Is Your ISP Watching You?

By Beth Cohen | Posted February 24, 2005

Have you ever sent e-mail to your clients and suddenly received bounce-backs with error messages saying your mail server is invalid or on a spam blacklist? Or how about this scenario:

You have a DSL or cable modem Internet connection, which has been working perfectly for years. Suddenly, the connection starts randomly cutting off several times a day. Rebooting the router reestablishes the link. Your network administrator says everything is working internally, but your staff is annoyed with the continual disruption.

What is going on? The most likely answer is that your ISP is filtering your Internet traffic without your knowledge, and it detected a denial of service (DoS) attack emanating from your network.

As the volume of viruses, DoS attacks and spam continues to grow exponentially, many Internet Service Providers (ISPs), who have typically taken a hands-off approach to network packet filtering, are no longer sitting on the sidelines. For the most part that's good, but it can cause mysterious network outages and application problems. This month, we will discuss what ISPs are doing to protect networks from malicious use, how it can affect your business, and what to do to minimize the disruption.

Is There a Problem?
Over the past year, ISPs — both big and small — have been quietly implementing traffic profiling, network port filtering, and other efforts to block unwanted spam and malicious attacks. In principle, this is fine, because it cuts the overall amount of network traffic and protects you from attack.

However, many ISPs have installed firewalls without informing their customers, along with filtering rules so draconian that they could prevent companies from doing business. Don't get me wrong, filtering ports and IP addresses to prevent malicious attacks from getting to your network is sensible for the protection every Internet citizen. But, when an ISP changes firewall and security settings, and does not inform its customers about its practices that is when it can cause a problem.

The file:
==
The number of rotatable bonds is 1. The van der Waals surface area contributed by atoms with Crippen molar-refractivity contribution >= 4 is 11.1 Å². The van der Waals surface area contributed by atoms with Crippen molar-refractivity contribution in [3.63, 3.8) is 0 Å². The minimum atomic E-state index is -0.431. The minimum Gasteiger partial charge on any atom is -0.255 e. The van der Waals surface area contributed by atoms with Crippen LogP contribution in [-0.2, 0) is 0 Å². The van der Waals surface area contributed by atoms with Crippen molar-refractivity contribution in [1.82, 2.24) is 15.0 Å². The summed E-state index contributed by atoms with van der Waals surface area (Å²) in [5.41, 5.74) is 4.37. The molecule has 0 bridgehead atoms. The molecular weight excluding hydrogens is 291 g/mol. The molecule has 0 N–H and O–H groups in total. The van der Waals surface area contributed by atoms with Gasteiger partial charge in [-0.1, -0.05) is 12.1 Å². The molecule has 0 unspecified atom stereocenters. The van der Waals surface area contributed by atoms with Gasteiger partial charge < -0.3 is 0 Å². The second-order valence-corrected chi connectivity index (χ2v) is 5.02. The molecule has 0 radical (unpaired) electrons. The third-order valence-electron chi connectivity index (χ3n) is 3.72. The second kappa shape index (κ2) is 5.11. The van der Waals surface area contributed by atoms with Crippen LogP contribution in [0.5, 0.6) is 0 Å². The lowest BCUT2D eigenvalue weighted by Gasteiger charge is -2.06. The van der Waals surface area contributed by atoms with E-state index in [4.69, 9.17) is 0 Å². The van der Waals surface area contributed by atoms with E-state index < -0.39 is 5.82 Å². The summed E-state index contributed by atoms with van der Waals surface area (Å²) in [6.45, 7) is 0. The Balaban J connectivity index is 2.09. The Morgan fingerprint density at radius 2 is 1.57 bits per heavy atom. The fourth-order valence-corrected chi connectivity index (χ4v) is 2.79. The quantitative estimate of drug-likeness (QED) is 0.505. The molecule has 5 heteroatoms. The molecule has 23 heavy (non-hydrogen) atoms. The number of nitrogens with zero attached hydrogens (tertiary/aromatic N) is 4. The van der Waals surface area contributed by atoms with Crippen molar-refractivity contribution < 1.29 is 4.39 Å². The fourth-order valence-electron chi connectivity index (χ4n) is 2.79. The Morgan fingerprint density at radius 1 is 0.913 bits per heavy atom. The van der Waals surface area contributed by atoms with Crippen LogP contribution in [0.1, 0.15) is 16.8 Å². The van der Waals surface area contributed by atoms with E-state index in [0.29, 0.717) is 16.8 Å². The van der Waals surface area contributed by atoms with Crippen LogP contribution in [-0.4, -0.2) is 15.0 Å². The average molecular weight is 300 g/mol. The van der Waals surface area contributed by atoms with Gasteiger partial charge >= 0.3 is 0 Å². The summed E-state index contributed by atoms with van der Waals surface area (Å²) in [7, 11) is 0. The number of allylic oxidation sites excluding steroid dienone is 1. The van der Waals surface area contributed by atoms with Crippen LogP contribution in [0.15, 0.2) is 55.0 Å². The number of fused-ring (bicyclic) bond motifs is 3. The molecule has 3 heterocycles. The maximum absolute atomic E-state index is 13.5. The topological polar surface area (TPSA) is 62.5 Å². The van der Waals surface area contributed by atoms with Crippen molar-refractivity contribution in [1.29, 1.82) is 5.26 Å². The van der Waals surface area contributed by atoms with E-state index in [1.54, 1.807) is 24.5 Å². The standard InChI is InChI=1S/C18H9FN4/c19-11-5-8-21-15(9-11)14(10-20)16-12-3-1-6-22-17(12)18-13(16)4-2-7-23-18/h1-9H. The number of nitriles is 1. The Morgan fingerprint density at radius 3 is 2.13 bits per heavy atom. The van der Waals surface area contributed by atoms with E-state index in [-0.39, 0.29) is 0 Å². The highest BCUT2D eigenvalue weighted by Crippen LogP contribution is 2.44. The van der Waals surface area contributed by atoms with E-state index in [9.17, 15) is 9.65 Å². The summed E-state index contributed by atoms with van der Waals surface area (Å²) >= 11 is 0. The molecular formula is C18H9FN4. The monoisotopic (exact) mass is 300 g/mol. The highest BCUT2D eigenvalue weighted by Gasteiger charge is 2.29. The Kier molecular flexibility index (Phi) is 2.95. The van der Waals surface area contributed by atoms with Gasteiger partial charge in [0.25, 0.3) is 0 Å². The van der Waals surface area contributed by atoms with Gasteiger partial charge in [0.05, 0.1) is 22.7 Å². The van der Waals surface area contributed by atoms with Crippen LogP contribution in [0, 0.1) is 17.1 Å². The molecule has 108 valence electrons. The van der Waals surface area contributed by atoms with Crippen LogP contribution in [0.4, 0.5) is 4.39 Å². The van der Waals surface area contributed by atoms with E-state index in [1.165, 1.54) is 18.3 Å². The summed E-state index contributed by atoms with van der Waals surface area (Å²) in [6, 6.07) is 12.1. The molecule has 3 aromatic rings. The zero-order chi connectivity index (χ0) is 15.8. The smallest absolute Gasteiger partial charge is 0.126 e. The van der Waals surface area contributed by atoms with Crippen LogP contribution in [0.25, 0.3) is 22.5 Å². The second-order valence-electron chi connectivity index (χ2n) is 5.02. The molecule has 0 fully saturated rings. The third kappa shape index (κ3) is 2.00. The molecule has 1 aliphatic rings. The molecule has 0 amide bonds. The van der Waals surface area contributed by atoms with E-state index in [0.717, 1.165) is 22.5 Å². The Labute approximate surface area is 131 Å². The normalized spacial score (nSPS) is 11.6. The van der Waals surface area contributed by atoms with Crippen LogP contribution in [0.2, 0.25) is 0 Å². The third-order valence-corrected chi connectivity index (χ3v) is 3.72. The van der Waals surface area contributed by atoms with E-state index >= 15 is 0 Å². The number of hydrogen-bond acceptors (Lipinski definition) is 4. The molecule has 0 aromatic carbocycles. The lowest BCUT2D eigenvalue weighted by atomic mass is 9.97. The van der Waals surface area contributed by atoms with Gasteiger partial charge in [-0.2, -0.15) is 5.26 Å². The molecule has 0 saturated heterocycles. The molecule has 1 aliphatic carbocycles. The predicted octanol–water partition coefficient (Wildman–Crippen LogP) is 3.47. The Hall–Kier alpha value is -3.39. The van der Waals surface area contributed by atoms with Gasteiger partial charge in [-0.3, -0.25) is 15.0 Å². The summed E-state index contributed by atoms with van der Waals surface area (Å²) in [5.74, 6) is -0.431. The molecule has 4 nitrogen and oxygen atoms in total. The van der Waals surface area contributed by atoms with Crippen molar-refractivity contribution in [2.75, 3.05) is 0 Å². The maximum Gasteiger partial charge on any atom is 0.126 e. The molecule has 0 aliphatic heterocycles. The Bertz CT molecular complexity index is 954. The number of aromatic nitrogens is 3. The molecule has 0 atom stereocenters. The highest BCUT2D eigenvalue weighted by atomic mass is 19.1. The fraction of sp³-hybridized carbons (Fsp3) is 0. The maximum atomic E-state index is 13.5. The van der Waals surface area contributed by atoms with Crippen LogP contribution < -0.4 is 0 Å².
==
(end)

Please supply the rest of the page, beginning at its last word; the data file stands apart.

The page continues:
If you manage an in-house mail server on your company network and experience random bounced messages to legitimate addresses, that may be a symptom of poorly configured spam-filtering services. Even if you have a valid IP address, an ISP will often set the fixed address internally, but not actually assign it outside of their dynamic range. Since many spammers use dynamic IP addresses to avoid detection, the service assumes that an address from within a dynamic range is suspect, even if your assigned address is actually legitimate.

A client of mine recently complained that their ISP connection was increasingly flaky. Every morning they would find the service down. Rebooting the router would fix the problem, temporarily. After many phone calls, their ISP finally admitted that it was shutting down access every time the traffic profile looked like the company was originating a DoS attack. One could argue that the ISP was legitimately protecting itself and others from the attacks, but why the secrecy? In this case, moving their Web site to a hosted data center and cleaning up the hacked server solved my client's problem and saved them a bundle in unnecessary Internet connectivity charges.